Pedia News

Modern-Day Tech

Modern-Day Tech
Ever since the Messerschmitt Me 262, nicknamed the Swallow, first took flight in World War II, the jet age has seen fighter-plane technology soar. One key difference between the fighters of today and their ancestors is the need for flexibility. While warplanes were previously designed for specific tasks – such as fighter bombers, escort, or reconnaissance – today’s aircraft are expected to perform a range of roles, even simultaneously. For example, the Eurofighter Typhoon carries over a dozen brackets under its fuselage. This enables it to carry any combination of air-to-air or ground-attack armament, or extra fuel pods for prolonged sorties, fulfilling the potential for every combat role.

With machines becoming ever faster and weapons systems leaving little to no room for error, even the lightning reactions of the hardiest flying maverick would struggle to last five minutes of air combat – that is, without the aid of computer technology. Though it goes without saying the role of a pilot still demands incredible levels of skill, endurance, multitasking and quick reactions under pressure, the onboard computer is now an essential component of any fighter plane.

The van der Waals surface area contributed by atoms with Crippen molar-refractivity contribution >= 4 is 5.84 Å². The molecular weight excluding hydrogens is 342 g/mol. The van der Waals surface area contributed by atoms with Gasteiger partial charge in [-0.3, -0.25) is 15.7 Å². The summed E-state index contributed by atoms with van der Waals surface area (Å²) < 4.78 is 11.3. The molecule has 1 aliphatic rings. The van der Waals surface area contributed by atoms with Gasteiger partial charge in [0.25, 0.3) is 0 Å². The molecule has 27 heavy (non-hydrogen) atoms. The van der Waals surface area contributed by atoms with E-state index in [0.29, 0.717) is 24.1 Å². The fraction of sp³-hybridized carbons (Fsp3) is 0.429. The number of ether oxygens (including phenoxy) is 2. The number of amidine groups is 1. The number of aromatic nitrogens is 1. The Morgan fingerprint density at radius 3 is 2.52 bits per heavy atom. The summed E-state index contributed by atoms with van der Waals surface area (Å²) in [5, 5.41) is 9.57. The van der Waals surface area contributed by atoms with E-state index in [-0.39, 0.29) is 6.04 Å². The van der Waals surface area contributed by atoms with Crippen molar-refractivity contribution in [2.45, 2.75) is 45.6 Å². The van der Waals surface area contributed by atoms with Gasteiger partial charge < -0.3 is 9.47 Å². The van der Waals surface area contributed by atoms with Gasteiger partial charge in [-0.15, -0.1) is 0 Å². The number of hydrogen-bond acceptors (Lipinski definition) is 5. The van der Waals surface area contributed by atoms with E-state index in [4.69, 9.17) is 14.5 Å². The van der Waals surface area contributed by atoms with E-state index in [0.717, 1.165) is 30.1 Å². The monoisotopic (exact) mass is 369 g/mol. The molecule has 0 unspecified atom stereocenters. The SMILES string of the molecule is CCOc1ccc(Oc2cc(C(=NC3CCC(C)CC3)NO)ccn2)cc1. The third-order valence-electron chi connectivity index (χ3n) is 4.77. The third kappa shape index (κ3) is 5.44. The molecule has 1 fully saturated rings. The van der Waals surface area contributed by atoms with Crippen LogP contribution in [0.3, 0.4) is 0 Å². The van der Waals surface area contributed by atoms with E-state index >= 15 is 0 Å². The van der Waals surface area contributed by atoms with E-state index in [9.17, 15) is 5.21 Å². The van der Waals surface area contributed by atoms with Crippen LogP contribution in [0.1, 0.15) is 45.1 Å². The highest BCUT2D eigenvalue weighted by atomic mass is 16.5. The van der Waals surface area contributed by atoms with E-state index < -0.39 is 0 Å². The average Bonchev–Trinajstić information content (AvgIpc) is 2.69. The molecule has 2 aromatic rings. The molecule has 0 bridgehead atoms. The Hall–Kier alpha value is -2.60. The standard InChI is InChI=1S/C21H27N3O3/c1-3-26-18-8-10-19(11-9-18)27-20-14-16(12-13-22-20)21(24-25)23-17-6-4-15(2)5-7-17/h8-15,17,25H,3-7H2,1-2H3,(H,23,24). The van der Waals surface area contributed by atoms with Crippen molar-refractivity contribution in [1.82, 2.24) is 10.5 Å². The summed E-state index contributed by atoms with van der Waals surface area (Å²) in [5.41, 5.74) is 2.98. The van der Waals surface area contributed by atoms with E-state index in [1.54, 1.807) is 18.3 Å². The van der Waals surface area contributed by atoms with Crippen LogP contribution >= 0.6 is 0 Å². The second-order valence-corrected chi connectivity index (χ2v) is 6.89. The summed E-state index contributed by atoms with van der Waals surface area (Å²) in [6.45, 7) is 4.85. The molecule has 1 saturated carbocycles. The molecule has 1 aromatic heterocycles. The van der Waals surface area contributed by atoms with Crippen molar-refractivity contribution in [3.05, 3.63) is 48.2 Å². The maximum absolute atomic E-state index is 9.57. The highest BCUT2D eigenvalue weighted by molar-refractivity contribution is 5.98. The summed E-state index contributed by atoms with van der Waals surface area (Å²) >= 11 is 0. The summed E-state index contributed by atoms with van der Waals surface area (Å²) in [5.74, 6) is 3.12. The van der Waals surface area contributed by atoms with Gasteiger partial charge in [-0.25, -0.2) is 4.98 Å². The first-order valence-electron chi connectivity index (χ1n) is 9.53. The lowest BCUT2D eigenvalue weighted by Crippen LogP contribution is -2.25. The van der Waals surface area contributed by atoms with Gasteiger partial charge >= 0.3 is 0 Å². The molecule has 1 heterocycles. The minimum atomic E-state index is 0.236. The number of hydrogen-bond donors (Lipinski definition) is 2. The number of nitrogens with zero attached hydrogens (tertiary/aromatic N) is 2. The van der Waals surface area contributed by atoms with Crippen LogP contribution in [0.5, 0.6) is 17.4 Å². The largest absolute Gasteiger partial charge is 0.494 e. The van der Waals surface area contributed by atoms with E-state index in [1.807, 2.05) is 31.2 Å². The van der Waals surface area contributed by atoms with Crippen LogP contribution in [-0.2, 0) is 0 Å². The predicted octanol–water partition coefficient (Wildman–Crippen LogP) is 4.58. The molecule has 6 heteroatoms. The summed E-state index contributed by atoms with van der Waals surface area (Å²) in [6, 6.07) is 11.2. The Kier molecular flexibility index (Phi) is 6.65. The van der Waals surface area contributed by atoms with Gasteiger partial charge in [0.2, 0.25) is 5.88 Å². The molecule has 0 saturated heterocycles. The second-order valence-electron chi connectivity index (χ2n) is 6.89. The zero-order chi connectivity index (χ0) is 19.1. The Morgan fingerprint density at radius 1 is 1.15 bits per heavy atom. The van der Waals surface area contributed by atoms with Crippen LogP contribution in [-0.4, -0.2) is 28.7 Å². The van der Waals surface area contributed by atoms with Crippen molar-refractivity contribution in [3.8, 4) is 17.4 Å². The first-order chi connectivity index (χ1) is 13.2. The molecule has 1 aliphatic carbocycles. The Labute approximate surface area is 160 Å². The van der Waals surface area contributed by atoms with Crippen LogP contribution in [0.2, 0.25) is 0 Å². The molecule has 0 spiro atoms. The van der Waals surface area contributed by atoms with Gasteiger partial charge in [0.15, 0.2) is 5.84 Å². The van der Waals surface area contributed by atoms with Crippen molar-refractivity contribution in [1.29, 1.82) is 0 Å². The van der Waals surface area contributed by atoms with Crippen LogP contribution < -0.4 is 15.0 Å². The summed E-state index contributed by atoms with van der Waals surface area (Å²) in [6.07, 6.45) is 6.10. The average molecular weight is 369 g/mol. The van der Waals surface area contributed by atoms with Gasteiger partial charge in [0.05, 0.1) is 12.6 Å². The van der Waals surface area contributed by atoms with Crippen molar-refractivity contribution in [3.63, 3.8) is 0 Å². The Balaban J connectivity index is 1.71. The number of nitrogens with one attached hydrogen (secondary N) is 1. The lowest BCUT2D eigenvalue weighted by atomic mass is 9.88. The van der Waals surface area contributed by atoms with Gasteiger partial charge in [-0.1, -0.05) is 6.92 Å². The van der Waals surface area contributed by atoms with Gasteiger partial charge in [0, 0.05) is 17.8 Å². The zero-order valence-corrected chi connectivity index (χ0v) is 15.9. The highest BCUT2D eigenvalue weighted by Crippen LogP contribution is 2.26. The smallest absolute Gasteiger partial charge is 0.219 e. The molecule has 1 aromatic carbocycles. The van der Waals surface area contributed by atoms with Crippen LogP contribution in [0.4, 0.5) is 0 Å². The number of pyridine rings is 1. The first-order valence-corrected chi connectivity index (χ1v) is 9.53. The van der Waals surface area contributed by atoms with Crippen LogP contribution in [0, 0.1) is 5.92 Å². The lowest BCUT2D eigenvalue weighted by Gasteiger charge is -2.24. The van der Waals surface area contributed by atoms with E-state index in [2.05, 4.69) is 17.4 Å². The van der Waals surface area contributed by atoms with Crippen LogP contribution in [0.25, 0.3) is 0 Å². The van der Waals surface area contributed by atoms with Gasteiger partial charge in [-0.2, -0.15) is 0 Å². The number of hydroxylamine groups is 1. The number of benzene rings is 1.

The heads-up display (HUD), iconic from films such as Top Gun, was among the most important electronic upgrades to the cockpits of fighter jets. It relays target tracking, sensor, navigation and other data direct to the pilot. The HUD computer is connected to all the external and internal sensors of the aircraft, so it’s able to collate, prioritise and even give guidance based on this data. This has enabled pilots to quickly engage various threats, enact countermeasures and even land safely, all while keeping two eyes firmly focused on the danger zone.
Though within the last few decades fighter technology has leapt several generations, in step with the growing capabilities of computers, the principles of assisting pilot operation have remained the same. For example, the Human Machine Interface (HMI) and Flight Control System (FCS) of the Eurofighter accommodates voice input/ output controls, Autopilot, Autothrottle and Flight Director Modes, all to assist handling. In addition, its latest generation of radar is able to identify and prioritise threats. With all this, it’s no wonder fighter pilots still feel a special bond with these incredible machines.